Middle-east Arab News Opinion | Asharq Al-awsat

Syria reverses ban on Islamic veil, closes casino | ASHARQ AL-AWSAT English Archive 2005 -2017
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CAIRO, (AP) – Syria closed the country’s only casino Wednesday and reversed a decision that bans teachers from wearing the Islamic veil — moves seen as an attempt to reach out to conservative Muslims ahead of calls for pro-democracy demonstrations.

Syrian activists called for fresh demonstrations on Wednesday, Thursday and Friday to honor more than 80 people killed in a crackdown on protests that erupted nearly three weeks ago.

President Bashar Assad’s decisions were unusual concessions to the religiously observant in Syria, which promotes a strictly secular identity.

The protests brought sectarian tensions into the open as thousands of people took to the streets calling for democracy in a country where Alawites — a branch of Shiite Islam that represents just 11 percent of the population — have been in power for nearly 40 years. The country is overwhelmingly Sunni Muslim.

“All these moves will not stop the protests at all,” said Radwan Ziadeh, a visiting scholar at the Institute for Middle East Studies at George Washington University in Washington, D.C. and the founder of the Damascus Center for Human Rights Policy.

He said Syria’s government does not understand that citizens “should be free to demonstrate peacefully.” Instead, the government “wants to solve the problems through killing and oppression.”

Assad banned the niqab, the full Islamic face veil that reveals only a woman’s eyes, in July as part of his campaign to mute sectarian differences. Hundreds of primary school teachers who were wearing the niqab at government-run schools were transferred in June to administrative jobs, angering conservative Muslims.

The recent unrest in Syria, which exploded nationwide three weeks ago, could have implications well beyond Syria’s borders, given the country’s role as Iran’s top Arab ally and as a front line state against Israel.

On Wednesday, the New York-based group Human Rights Watch called on Assad to order Syrian security forces to stop using “unjustified lethal force against anti-government protesters.”

“For three weeks, Syria’s security forces have been firing on largely peaceful protesters in various parts of Syria,” said Sarah Leah Whitson, Middle East director at Human Rights Watch. “Instead of investigating those responsible for shootings, Syria’s officials try to deflect responsibility by accusing unknown ‘armed groups.'”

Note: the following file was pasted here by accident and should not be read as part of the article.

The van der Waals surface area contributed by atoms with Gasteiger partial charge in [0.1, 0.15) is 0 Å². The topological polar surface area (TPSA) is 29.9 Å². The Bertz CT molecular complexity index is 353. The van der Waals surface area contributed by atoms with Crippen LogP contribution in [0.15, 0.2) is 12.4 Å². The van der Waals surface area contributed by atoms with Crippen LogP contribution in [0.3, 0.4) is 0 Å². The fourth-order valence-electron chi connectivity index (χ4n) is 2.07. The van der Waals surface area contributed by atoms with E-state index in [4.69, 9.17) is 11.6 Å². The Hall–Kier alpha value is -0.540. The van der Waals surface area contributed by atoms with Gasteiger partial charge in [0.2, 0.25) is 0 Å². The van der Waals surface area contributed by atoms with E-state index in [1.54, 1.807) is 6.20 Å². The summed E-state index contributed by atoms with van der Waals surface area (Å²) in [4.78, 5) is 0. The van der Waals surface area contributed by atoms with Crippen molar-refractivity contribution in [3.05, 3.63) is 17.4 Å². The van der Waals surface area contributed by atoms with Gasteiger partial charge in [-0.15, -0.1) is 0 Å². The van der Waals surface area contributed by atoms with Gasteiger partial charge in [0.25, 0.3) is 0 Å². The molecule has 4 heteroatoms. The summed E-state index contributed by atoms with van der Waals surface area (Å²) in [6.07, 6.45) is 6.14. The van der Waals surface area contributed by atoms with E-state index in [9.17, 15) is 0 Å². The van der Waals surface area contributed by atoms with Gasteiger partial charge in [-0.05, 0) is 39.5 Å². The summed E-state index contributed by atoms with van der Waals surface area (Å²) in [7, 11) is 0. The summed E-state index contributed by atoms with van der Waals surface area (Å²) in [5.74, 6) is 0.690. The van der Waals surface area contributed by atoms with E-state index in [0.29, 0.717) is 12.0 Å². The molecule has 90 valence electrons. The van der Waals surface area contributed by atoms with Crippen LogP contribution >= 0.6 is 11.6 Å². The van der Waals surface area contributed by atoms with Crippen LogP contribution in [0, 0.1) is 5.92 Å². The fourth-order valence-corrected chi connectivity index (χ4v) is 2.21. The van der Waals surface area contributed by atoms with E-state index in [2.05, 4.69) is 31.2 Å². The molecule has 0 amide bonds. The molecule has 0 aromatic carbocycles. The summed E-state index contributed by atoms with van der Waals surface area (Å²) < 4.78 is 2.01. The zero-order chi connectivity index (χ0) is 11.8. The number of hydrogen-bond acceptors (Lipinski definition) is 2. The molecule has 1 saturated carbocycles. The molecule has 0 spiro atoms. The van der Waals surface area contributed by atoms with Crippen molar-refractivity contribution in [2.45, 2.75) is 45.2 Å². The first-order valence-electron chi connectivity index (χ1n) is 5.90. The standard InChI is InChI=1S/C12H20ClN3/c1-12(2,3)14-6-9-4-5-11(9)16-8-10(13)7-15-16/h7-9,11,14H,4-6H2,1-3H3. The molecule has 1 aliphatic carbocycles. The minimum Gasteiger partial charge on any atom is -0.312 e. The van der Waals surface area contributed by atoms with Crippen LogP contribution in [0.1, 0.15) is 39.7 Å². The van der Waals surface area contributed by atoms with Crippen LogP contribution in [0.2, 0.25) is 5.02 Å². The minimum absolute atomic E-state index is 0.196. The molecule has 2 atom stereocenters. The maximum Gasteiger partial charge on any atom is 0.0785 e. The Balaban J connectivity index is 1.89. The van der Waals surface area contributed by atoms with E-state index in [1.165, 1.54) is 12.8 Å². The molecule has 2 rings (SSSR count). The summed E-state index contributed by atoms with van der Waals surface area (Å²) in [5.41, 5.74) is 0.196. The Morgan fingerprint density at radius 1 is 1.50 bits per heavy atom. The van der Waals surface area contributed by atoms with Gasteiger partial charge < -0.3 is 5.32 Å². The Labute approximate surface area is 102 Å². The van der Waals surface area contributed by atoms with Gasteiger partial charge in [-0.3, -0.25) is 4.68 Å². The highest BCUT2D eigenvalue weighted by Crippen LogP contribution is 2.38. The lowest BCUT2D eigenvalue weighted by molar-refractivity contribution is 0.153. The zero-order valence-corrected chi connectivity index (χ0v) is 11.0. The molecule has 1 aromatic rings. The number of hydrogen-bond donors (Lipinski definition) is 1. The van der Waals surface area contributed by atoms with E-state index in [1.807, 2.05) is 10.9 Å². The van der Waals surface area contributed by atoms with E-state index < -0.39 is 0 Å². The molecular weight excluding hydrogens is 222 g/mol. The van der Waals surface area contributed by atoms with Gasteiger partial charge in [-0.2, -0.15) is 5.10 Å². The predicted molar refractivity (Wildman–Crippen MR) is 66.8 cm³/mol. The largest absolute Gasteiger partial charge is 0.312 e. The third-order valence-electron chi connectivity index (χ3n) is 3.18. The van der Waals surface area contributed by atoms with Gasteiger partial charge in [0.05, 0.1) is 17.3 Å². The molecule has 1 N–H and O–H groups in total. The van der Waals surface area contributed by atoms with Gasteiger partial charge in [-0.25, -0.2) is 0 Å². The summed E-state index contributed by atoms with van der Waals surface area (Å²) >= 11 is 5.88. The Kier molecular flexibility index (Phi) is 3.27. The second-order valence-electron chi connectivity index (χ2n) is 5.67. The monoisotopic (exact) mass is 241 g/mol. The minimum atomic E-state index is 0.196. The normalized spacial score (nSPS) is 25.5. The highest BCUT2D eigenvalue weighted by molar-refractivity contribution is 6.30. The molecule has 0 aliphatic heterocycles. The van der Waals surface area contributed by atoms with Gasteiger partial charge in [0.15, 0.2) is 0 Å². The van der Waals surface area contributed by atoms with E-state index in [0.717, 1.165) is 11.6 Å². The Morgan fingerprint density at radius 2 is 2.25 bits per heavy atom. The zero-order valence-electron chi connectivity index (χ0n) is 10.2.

On Wednesday Assad said his country could benefit from other countries’ experiences, especially Turkey, in drawing up reforms. Assad spoke during a meeting with visiting Turkish Foreign Minister Ahmet Davutoglu.

A government statement afterward said the Turkish minister offered to “render every possible help” from Turkey to accelerate reforms in Syria. Turkey is an Islamic state with a long tradition of secularism.

Also Wednesday, Ali Saad, the education minister in the Syria’s caretaker government, said the transferred teachers were now allowed to return to their jobs, according to the state-run news agency, SANA.

The billowing black robe known as a niqab is not widespread in Syria, although it has become more common recently — something that has not gone unnoticed in a country governed by a secular regime.

The Syrian state-run newspaper Tishrin reported Wednesday that Casino Damascus has been closed because the practices of the club’s owners that “violate laws and regulations.” It did not elaborate.

Observant Muslims consider casino betting, lottery participation and sports betting to be particularly un-Islamic.

Six Syrian rights groups said Wednesday that judicial authorities have ordered the release of 48 people who were detained last year in the northern city of Raqqah after they threw stones at Syrian police who ordered Kurds celebrating their new year to replace their ethnic flags with Syrian ones.

The move appears to be another step by Assad’s government to pacify the country’s Kurdish minority of 1.5 million that has long complained of discrimination. Syrian Kurds say many are denied citizenship, making it difficult to find work or enroll in the state-run education system.